I’m a Navy veteran. And Annapolis has been part of my life since, well, all of it, and let’s just say that’s a long time. So, what I’m about to tell you is kind of embarrassing. I’d never been on a walking tour of the U.S. Naval Academy (USNA), nor had I ever seen the crypt of John Paul Jones, the founder of the modern Navy. Of course, I’ve walked the Yard before, visited the USNA Museum at Preble Hall (which is fantastic), dropped my kid off for sports camps, attended performances and lots of games. But until recently, I’ve never taken a real tour of the Academy—until one beautiful spring day in April. I’m so glad I finally did it.
A group of about twenty of us, from all over the world, were led from the USNA’s Armel-Leftwich Visitor Center to our first stop of many. Here we learned the history of the Naval Academy. For instance, our tour guide explained, prior to the founding of the USNA, boys as young as 14 were sent out on ships where they were assigned to the middle part of the ship (or midship/amidship) to learn it all. Hence, the term, ‘midshipmen.’ Moving on, the next stop on the tour was the statue for the USNA’s mascot (Bill the Goat), with all sorts of information on its history and the Army-Navy tradition of mascot-stealing (all in good fun). From there, we headed into Lejeune Hall, which houses swimming pools and wrestling areas, as well as the USNA Sports Hall of Fame, which I had no idea existed, but found very interesting and informative.
We crossed the street to Dahlgren Hall, a building I’ve always admired for its arched ceiling, and which formerly housed an ice skating rink before the bigger, more modern Brigade Sports Complex was built across the Severn River. Here we learned about model ships and airplane housed within Dahlgren, along with Drydock Restaurant, which is open to the public. As we walked, our tour guide would offer information about the buildings we passed, which in some cases were houses where faculty members live. Throughout the tour, our guide fed us tidbits about traditions, architecture, art, student life, admissions and naval history.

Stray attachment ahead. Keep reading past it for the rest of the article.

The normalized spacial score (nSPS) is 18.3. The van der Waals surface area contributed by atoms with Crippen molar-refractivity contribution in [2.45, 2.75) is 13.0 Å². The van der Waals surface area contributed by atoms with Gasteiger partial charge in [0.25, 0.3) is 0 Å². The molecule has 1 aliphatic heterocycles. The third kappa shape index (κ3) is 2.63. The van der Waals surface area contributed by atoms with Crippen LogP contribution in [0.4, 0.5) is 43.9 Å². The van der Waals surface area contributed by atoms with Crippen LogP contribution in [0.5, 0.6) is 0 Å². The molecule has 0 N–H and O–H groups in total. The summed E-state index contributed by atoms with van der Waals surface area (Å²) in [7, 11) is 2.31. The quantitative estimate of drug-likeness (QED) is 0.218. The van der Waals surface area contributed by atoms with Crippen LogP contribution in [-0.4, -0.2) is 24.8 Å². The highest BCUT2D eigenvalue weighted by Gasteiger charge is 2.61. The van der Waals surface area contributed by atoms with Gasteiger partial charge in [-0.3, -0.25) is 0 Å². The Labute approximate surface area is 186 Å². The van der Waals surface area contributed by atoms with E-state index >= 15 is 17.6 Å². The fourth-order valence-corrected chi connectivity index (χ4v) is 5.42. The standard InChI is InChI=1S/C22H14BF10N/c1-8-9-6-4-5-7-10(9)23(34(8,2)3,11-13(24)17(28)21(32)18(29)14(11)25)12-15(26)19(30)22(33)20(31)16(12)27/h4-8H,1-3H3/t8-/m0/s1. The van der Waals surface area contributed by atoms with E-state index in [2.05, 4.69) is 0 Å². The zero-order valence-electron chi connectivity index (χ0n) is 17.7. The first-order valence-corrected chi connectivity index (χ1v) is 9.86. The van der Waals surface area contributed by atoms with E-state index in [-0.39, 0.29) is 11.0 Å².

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We then headed towards Bancroft Hall, the behemoth of a dormitory that houses all the Mids – it’s the world’s largest single dormitory. Its exterior, along with the Rotunda and Memorial Hall (the only areas of the dormitory open to the public), are architecturally stunning. The dorm rooms, which we did see an example of, not quite as stunning – utilitarian all the way.
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From there, it was out to the Tecumseh statue, which on this day was not decorated, but quite often is. By the way, I never knew about the penny tradition. From there, we stopped at Herndon Monument, where every plebe takes part in a very greasy rite of passage. Along the way, we also stopped at the Submarine and Battle of Midway memorials and learned the history and details about each. The final stop was a tour of the astoundingly beautiful Chapel, followed by the crypt of John Paul Jones.
I learned quite a lot on the tour. Looking for something to do with visiting family members? Never been yourself? Kids bored? Take the tour; it’s well worth it. And if you want USNA merchandise, the Visitor’s Center gift store is well-stocked.
Learn more information about touring the USNA here.
Photos by Donna Cole.